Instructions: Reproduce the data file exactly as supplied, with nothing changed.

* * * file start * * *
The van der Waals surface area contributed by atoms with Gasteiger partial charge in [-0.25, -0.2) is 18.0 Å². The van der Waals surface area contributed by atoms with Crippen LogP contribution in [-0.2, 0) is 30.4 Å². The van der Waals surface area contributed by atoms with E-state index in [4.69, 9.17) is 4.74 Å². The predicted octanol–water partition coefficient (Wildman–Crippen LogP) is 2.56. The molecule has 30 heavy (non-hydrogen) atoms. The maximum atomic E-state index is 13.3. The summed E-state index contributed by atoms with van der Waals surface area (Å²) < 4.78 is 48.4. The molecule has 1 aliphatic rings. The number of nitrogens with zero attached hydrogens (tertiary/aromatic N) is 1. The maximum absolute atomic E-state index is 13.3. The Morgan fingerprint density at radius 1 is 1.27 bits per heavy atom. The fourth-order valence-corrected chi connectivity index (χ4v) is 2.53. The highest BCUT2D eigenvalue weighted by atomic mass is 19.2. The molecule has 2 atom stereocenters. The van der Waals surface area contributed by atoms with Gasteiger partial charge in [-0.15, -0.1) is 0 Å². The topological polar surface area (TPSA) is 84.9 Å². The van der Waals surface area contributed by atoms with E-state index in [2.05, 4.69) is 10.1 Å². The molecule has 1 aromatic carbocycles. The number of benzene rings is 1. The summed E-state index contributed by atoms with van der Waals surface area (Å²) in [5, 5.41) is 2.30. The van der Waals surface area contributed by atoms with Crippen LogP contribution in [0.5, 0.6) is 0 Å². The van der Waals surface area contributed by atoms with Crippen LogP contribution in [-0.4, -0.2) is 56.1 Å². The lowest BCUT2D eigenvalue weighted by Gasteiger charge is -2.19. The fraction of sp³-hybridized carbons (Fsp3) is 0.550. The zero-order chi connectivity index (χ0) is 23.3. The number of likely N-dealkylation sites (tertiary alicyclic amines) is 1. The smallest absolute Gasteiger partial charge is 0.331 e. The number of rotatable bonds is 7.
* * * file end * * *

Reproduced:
The van der Waals surface area contributed by atoms with Gasteiger partial charge in [-0.25, -0.2) is 18.0 Å². The van der Waals surface area contributed by atoms with Crippen LogP contribution in [-0.2, 0) is 30.4 Å². The van der Waals surface area contributed by atoms with E-state index in [4.69, 9.17) is 4.74 Å². The predicted octanol–water partition coefficient (Wildman–Crippen LogP) is 2.56. The molecule has 30 heavy (non-hydrogen) atoms. The maximum atomic E-state index is 13.3. The summed E-state index contributed by atoms with van der Waals surface area (Å²) < 4.78 is 48.4. The molecule has 1 aliphatic rings. The number of nitrogens with zero attached hydrogens (tertiary/aromatic N) is 1. The maximum absolute atomic E-state index is 13.3. The Morgan fingerprint density at radius 1 is 1.27 bits per heavy atom. The fourth-order valence-corrected chi connectivity index (χ4v) is 2.53. The highest BCUT2D eigenvalue weighted by atomic mass is 19.2. The molecule has 2 atom stereocenters. The van der Waals surface area contributed by atoms with Gasteiger partial charge in [-0.15, -0.1) is 0 Å². The topological polar surface area (TPSA) is 84.9 Å². The van der Waals surface area contributed by atoms with E-state index in [2.05, 4.69) is 10.1 Å². The molecule has 1 aromatic carbocycles. The number of benzene rings is 1. The summed E-state index contributed by atoms with van der Waals surface area (Å²) in [5, 5.41) is 2.30. The van der Waals surface area contributed by atoms with Crippen LogP contribution in [0.5, 0.6) is 0 Å². The van der Waals surface area contributed by atoms with Crippen LogP contribution in [-0.4, -0.2) is 56.1 Å². The lowest BCUT2D eigenvalue weighted by Gasteiger charge is -2.19. The fraction of sp³-hybridized carbons (Fsp3) is 0.550. The zero-order chi connectivity index (χ0) is 23.3. The number of likely N-dealkylation sites (tertiary alicyclic amines) is 1. The smallest absolute Gasteiger partial charge is 0.331 e. The number of rotatable bonds is 7.